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High-speed rail hearings begin

North Carolina officials are beginning public hearings about a high-speed rail segment that will stretch from North Carolina's capital into Virginia.It's a section of a rail corridor that will eventually connect Charlotte to Washington with trains traveling at top speeds of 110 miles per hour.

The North Carolina Department of Transportation has scheduled an information session and public meeting for Tuesday night in Norlina near the Virginia state line on Interstate 85. Officials will discuss a proposed impact statement for the rail section.

This will be the first of several meetings in both North Carolina and Virginia for the section that will go from Raleigh to Richmond.

-- Associated Press

By Michael Bolden  | July 12, 2010; 9:29 AM ET
Categories:  Transportation Politics, Virginia  
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Before high speed rail is considered, why dont they justify the need first by increasing the availability of regular passenger rail service? Currently the elapsed time of rail travel is not nearly the problem as the frequency of trains to travel on.

Posted by: NCGuy58 | July 12, 2010 10:23 AM | Report abuse

NCGuy58, I respectfully disagree. Simply adding more trains is not possible without spending oodles of money to add more tracks. Anyone who has taken the train between Raleigh and Washington will tell you: the main problem is not speed, it's not frequency. It's reliability! With so many freight trains and Amtrak trains already plying the tracks, you'd have to spend oodles of money and still wind up with a number of deficiencies in the service: (1) passenger trains would still take a circuitous route that diverts down to Selma, NC before turning north, (2) be limited to 80mph, (3) have to work around CSX freight trains. And still, since CSX owns the tracks, they would offer no guarantee of reliability, especially not on hot days (HALF THE YEAR) when heat restrictions limit trains to 60mph instead of the usual 80mph. If you're spending the money (and it would probably be a $billion) to add capacity to the existing line, might as well just build a separate, direct, faster, dedicated line for passenger trains instead. By the way, I have heard this line is being designed such that it will accommodate 150+mph trains in the future. Upping the speed from 110 to 150 would take place some time in the future, once electrification is extended, first to Richmond and then onwards to Raleigh.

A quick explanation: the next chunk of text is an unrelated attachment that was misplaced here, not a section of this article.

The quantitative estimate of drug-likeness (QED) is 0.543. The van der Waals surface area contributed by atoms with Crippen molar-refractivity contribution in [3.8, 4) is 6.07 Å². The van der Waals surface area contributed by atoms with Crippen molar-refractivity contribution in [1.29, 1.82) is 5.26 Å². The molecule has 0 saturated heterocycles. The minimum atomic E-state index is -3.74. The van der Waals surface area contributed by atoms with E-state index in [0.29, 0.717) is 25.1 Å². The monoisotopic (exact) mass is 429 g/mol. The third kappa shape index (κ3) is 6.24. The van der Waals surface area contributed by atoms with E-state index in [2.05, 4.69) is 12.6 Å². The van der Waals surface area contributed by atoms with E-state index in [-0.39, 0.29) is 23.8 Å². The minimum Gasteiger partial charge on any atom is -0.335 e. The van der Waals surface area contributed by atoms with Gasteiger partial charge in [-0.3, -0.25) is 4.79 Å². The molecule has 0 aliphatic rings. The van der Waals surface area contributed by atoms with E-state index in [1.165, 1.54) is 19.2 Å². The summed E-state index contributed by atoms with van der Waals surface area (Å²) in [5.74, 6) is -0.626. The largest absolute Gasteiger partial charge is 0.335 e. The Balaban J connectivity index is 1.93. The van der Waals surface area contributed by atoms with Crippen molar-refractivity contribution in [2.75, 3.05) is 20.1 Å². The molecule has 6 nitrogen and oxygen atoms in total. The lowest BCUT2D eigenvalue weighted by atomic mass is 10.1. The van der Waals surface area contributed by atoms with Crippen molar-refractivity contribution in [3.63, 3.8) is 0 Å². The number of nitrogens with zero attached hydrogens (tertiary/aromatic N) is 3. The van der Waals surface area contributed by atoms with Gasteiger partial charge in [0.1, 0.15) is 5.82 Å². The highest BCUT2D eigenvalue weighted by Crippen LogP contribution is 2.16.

Posted by: orulz | July 12, 2010 7:22 PM | Report abuse

@NCGuy58 I agree with you, but the truth is that 110MPH train service is "regular-speed" rail. Trains regularly traveled at this speed well before World War II and the advent of so-called bullet trains. Diesel trains can easily go this speed.

It would be great to have a nationwide network of trains traveling at this speed instead of 79 MPH, which leads to slower average travel times than private automobiles due to station stops and the fact that many people speed on the highways.

Posted by: ajl7f | July 16, 2010 10:04 PM | Report abuse

Yeah, it might only be regular speed rail, but it is a still huge improvement over what we currently have.

We just don't seem to be willing to commit the resources needed to build HSR over the entire nation all in one go.

Posted by: jackrussell252521 | July 17, 2010 12:06 PM | Report abuse

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